Andrea Cochran, FASLA:
Designing at the Intersection
of Location and Inspiration
When New York City-born Andrea Cochran, FASLA, first moved to the San Francisco Bay Area in 1981, she initially assumed her stay would be brief—a short stint, maybe a couple years taking in a fresh landscape and new inspiration. But little did she know this short stint would eventually blossom into a 40-year career as one of the West Coast’s most influential contemporary landscape architects.
Andrea Cochran, FASLA, is known for seamlessly interweaving sustainable landscapes, art, and architecture.
“When I first arrived on the West Coast, I was instantly hit with the realization that people here really understand landscape architecture on a deeper level,” recalls Cochran. “Of course the climate is a major factor, but the concept of true indoor-outdoor living and the amount of emotional energy that people devoted to the design of outdoor spaces really resonated with me.”
Yet Cochran encountered another attitude toward landscape architecture that would be even more formative in her approach to the field—an openness to experimentation and a freedom to do things differently. “In the North East, there was a certain set of expectations as to what belonged in a garden. Textures like brick or bluestone were almost a given,” says Cochran. “But working in the Bay Area, my clients were a much more varied collection of people for whom these sorts of set expectations weren’t so important. Instead, the sky was the limit—people wanted something distinct and different. This freedom of experimentation in design that I found in the West completely opened my mind up.”
Walden designed by ACLA (image credit: Marion Brenner)
Emboldened by new sense of creative license, Cochran sought inspiration from a deeper and more diverse pool of influences. “I became immensely inspired by Minimalist artists like Richard Serra, Robert Irwin and Michael Heizer,” says Cochran. “I have to imagine all these artists, whose unique, often site-specific work challenged or reinterpreted our perceptions of space, were working primarily on the West Coast because of that same freedom I had found. It’s an attitude toward creative expression that I think is deeply rooted in place. And it sounds corny, but in the west I found my place. I found a sense of direction that I hadn’t felt before.”
Like the work of her Minimalist influences, Cochran’s landscape architecture shows a deep understanding of the relationship between people and space, and how to reinvent this relationship to elicit a deeper emotional connection. Her landscapes define space with a minimum amount of structure, often opting to create ephemeral edges with softscape. She plays with expanse and refuge to give space an airy, permeable quality, allowing visitors to feel safe and protected yet still very much connected to each other and to the surrounding landscape.
Walden designed by ACLA (image credit: Marion Brenner)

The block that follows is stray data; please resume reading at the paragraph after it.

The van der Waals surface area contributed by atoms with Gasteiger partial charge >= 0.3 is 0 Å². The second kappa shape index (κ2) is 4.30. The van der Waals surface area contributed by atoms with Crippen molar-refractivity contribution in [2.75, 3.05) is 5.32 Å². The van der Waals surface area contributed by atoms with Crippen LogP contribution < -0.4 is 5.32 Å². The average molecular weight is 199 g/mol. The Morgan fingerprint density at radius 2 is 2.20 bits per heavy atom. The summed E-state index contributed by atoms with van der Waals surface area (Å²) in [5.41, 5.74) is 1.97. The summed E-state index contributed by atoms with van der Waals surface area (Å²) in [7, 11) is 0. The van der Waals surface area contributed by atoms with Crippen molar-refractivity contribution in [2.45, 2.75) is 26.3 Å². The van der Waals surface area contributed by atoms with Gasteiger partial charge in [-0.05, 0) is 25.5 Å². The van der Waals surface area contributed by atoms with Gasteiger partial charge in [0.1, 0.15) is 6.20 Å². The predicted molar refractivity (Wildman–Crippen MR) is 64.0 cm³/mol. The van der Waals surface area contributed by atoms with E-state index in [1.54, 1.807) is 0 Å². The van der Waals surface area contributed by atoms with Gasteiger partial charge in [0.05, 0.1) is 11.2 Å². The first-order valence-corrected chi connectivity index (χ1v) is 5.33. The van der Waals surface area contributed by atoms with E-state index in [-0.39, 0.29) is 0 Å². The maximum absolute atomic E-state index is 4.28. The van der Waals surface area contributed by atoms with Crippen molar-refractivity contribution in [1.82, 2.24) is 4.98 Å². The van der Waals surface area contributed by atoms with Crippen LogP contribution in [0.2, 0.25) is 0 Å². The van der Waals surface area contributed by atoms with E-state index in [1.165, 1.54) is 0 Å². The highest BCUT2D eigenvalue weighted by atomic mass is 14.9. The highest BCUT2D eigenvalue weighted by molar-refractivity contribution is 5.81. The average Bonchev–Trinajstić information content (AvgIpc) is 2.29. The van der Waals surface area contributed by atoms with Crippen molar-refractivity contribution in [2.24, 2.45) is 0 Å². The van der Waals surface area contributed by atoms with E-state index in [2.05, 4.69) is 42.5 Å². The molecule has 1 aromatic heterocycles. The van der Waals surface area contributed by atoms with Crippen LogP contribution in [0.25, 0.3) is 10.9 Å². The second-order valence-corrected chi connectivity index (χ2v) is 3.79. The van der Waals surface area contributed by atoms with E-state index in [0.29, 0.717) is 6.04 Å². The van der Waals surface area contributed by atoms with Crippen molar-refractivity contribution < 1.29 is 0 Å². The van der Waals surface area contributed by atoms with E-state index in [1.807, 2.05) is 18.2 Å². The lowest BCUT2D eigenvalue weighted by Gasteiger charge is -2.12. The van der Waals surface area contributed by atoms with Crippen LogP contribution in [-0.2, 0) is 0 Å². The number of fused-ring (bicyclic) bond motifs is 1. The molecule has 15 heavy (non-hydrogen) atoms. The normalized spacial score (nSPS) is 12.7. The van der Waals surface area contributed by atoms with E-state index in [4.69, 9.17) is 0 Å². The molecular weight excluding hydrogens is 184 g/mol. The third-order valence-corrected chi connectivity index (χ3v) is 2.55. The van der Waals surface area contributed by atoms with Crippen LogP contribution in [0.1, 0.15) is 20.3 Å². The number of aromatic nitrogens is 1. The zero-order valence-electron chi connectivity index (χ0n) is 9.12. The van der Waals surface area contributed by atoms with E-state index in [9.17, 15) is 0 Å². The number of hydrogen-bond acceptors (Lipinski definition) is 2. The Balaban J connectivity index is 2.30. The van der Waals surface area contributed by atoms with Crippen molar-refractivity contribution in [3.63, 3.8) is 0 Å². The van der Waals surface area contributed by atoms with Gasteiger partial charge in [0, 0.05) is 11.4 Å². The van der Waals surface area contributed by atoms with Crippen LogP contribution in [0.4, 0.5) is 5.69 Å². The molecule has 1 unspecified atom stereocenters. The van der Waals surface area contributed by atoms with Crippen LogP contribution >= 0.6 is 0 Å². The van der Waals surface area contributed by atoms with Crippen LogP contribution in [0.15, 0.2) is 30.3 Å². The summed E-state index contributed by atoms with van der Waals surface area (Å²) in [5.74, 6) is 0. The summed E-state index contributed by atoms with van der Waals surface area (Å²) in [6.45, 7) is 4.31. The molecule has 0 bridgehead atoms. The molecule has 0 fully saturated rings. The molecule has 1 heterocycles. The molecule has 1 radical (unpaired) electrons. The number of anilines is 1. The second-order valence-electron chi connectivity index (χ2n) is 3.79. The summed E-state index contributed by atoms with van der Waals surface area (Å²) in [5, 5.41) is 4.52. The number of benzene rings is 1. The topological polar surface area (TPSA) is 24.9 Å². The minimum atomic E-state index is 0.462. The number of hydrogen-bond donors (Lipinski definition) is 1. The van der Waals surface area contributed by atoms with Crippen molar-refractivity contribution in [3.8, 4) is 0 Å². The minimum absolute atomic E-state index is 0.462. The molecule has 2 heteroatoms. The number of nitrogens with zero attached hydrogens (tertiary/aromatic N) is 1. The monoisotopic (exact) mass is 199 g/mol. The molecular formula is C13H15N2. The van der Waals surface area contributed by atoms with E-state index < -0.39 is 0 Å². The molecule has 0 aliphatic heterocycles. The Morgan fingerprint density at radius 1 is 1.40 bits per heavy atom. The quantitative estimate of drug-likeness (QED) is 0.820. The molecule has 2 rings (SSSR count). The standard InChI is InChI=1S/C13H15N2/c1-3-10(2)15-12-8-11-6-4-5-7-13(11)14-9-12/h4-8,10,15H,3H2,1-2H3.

Her profound understanding of the interaction between people and space, combined with her breadth of art and design literacy, is immediately evident in the Cochran line of outdoor furniture she created in collaboration with Landscape Forms. The collection is refined and elegant, joining a lounge chair, chaise lounge and side table to enhance but not distract from the outdoor experience. Its design, like Cochran’s landscape architecture, is simply timeless.
The design is clean, refined and, like Cochran’s landscape architecture, both contemporary and timeless.
Despite shifting her focus from landscape to product design, Cochran was right at home guiding the composition of her line. “I do find a lot of overlap between the design of outdoor spaces and the design of the pieces that inhabit them,” she describes. “Comfort is always a central consideration—in the landscape, we think in terms of light and shade, protection from the sun or wind. But for a chair, there is an additional level of complexity. We have to not only think in terms of how the piece will interact with our bodies, but also how the piece will interact with a range of bodies across varying sizes, shapes, dispositions and use-cases.”
The Cochran lounge chair embodies this thoughtful, manifold approach to design. With its generous size and relaxed-yet-upright posture, the chair is equally inviting to curl up and nestle in, or to sit straight up and comfortably use a laptop.
Cochran is simply elegant outdoor furniture. The line includes a lounge chair, chaise lounge and side table created to enhance outdoor experience.
In both the Cochran Lounge Chair and its companion chaise lounge, a sculpted, continuous-loop cast frame stretches and holds the chairs’ durable seating fabric. “Fabric seating lends these pieces a number of important qualities,” describes Cochran. “First and foremost, we wanted the chairs to be light enough to easily be moved and used in ways that make sense socially for a space. But there’s also an attitude that accompanies this stretched fabric seating—it’s comfortable yet elegant, supportive yet not too rigid.”
The Cochran line is clean, modern and rational, with the inspired design details to quietly complement both high-end public and residential settings. “I am particularly proud of the lounge chair’s section,” says Cochran. “From the side, the shape formed by the continuous arm and sled leg is really elegant—not quite square, not quite round. I think it speaks to Landscape Forms’ strong manufacturing and design capabilities to execute a form that’s so relatively simple yet so sculptural."